Kanjar Ro gets his weapon out and starts a-swingin’. Beetle manages to get his suit to work better than usual, and the fight continues as Blue Beetle even saves Batman and lay a smackdown on Ro, to the astonishment of the Gibbles. He even wins, to his own amazement. But because we’re only halfway through the episode, Kanjar Ro survived and escaped into his ship’s armory. He interrupts the premature victory celebrations with the weapon that killed the last Blue Beetle, the Gamma Gong. Its sonic waves disable Beetle’s suit, and Ro easily takes down both Blue Beetle and Batman.

As the armor breaks off of Jaime, Ro takes pleasure in realizing that he succeeded in killing the previous one. He casts Batman and some Gibbles into space, tied to a satellite, as prey for some space monsters. The Gibbles lament that they’re unable to find their “power within,” which gives Batman an idea. He grabs a power cable and hooks it up to one of the gooey little battery-aliens, which fills him with literal power that overwhelms an attacking monster.

Gibble: “Power within!”

Meanwhile, Ro is busy banging his gong, trying to find the correct frequency to separate the blue scarab from Jaime’s spine. Batman and the Gibbles return and take out the crew one by one until they reach Kanjar Ro, who succeeds in separating it. Immediately, Ro grabs it and puts it on to take its power as his own and use it to fight Batman. Jaime, still alive, realizes that it might be a good time to use his head.

Jaime: “What would Batman do?”

Find the nearest twelve-year-old orphan and dress him up in tights?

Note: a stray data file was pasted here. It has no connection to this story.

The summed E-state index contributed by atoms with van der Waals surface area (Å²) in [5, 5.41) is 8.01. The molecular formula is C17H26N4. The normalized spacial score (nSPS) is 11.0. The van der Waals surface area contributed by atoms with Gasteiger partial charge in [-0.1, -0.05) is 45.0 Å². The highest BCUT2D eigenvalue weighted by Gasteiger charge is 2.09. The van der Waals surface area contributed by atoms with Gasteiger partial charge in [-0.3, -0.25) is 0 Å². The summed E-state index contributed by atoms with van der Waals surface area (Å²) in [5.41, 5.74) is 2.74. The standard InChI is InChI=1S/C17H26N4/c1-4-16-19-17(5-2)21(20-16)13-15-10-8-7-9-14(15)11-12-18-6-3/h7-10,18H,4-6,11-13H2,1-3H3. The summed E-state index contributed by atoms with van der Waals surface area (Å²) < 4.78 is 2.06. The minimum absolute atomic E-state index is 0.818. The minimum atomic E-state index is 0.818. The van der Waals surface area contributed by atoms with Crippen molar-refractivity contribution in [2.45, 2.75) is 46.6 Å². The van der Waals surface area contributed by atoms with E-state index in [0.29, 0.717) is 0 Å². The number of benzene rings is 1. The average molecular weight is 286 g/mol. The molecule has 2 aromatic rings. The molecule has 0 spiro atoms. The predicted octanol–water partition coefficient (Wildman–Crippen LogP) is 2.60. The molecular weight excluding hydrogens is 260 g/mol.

The answer, apparently, is “hock a loogie on a control panel to short it out and then escape.” Obviously.

As Batman barely manages to survive K-Ro’s onslaught, Jaime unleashes a Gamma Gong blast of his own, separating the scarab. Before Kanjar Ro can use his emergency laser gun, he gets blasted by… a Gibble with a gun hooked up to his body.

Gibble: “I believe we have found the power within.”

Insert putting on of sunglasses here.

There’s a big ceremony for the heroes, and they’re thanked for the knowledge of how to save themselves. Teach a man to fish, and all that. Blue Beetle opens up another wormhole to take them back home, and they arrive just in time to continue to stop the meteor from earlier.

Blue Beetle: “It’s like no time’s passed since we left!”
Batman: “Due to the quantum anomalies of wormholes, none has.”
Batman (voiceover): “Of course, that’s just a fancy way of saying ‘That’s weird.’”

Yes. That's the only weird part of all this.
And as our heroes fly off to finally stop that meteor, Batman monologues internally about what a great hero Blue Beetle will make some day. And so our episode ends. Now let's talk about how this episode holds up.